The International Criminal Court’s March calendar illustrates why the Hague-based tribunal remains a deeply polarizing institution, two decades after its conception.
Three appeals judgements next week deal with atrocities in Central African Republic, Democratic Republic of Congo, and attacks against cultural treasures in Timbuktu, Mali. Later this month, trial hearings continue against Dominic Ongwen, a former child soldier and senior commander of Uganda’s Lord’s Resistance Army rebel movement.
For years, the ICC has weathered accusations of being excessively and unfairly focused on Africa, and a painfully slow, inefficient and expensive institution. Some of the world’s biggest heavyweights, including the United States, China and Russia, are not ICC members, weakening its credibility. More recently, the tribunal opened an internal probe into questionable dealings between court employees and its former prosecutor, Luis Moreno Ocampo.
But as is marks the 20th anniversary of the Rome Statute that created it, there are signs the ICC is broadening its scope, even if the controversy surrounding it has not diminished.
In February, court prosecutor Fatou Bensouda opened preliminary investigations into alleged crimes by governments in the Philippines and Venezuela. And late last year she requested court approval to turn a decade-long initial inquiry into the war in Afghanistan into a formal investigation, which might include alleged torture by American forces and the Central Intelligence Agency. If granted, the only formal investigations pursued against a non-African country, after Georgia.
“The ICC has been working where it can work, and now it’s starting to work in other regions of the world and that is positive,” says Elizabeth Evenson, associate international justice director for Human Rights Watch. “But we still have a long way to go to make sure the court has the political support and space to address atrocities in more places around the world.”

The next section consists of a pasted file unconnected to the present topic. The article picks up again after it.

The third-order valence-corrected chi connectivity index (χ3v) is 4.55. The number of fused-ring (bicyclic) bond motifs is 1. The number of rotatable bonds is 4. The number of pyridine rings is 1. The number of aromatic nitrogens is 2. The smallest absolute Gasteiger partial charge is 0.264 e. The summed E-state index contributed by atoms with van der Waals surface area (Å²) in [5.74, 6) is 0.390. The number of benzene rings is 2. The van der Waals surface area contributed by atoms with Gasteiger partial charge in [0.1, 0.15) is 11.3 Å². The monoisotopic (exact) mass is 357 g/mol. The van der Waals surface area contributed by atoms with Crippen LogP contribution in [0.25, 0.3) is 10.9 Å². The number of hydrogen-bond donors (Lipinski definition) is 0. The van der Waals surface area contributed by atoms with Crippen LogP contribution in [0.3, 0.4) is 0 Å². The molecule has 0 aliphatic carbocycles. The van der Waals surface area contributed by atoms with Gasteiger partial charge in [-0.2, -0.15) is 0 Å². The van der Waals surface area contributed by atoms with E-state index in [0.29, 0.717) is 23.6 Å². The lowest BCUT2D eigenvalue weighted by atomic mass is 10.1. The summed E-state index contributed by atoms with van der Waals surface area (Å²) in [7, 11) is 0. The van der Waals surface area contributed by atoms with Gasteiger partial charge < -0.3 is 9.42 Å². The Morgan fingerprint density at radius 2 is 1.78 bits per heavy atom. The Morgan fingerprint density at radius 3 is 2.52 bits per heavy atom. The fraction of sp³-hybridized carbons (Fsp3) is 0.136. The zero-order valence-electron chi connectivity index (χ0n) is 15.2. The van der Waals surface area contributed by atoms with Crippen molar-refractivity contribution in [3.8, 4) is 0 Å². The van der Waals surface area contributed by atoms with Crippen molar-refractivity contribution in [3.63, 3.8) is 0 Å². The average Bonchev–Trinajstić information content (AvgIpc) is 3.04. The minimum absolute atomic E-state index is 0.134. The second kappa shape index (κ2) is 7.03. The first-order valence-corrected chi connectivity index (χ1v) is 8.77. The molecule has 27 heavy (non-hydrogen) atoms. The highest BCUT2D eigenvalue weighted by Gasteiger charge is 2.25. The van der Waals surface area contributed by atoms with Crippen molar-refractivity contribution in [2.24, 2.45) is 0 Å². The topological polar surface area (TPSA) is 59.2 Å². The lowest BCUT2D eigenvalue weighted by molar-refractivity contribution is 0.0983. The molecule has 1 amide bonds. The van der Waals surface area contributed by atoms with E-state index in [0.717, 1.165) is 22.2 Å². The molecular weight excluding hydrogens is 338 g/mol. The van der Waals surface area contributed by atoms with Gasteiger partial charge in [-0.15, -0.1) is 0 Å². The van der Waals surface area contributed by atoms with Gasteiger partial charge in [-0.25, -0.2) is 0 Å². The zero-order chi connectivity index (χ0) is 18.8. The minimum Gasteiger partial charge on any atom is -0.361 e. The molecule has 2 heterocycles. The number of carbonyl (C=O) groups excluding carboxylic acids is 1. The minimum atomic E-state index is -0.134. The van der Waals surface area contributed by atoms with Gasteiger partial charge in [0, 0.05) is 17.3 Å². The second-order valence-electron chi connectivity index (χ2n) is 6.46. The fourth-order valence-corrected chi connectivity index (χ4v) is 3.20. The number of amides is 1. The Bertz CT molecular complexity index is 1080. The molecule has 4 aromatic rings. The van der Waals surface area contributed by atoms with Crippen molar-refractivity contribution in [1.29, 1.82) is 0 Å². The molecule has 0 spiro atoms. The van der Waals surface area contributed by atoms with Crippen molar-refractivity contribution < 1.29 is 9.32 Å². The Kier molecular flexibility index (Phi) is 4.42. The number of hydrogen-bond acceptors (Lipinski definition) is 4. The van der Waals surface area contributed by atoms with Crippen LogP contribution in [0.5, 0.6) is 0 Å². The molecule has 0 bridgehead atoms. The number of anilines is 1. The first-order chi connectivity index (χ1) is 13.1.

Court supporters argue the Hague-based tribunal’s existence and mandate, covering some of the most heinous crimes on the planet, committed in countries without the means or will to offer justice, makes it an inevitable lightening rod, and that its budget, in fact, cannot cover it’s daunting mandate.
The ICC has scored a few victories, including a groundbreaking case treating the destruction of cultural heritage as a war crime. Its 2016 conviction of former Congolese vice-president and warlord Jean-Pierre Bemba drew jubilation and fueled hopes of justice in places with little history of it. Some also argue the ICC gives victims a powerful voice and serves as a deterrent against more heinous crimes.
Yet the 40 or so indictments the ICC has issued since opening its doors in 2002 have led to just four convictions. And at every step in the judicial process, African cases dominate, accounting for all the convictions and, until recently, almost all the preliminary and formal investigations.
“Africa does not count for 100 percent of the world’s population, but not a soul outside of Africa has been indicted after 20 years,” says J. Peter Pham, vice-president of Washington DC research group, the Atlantic Council.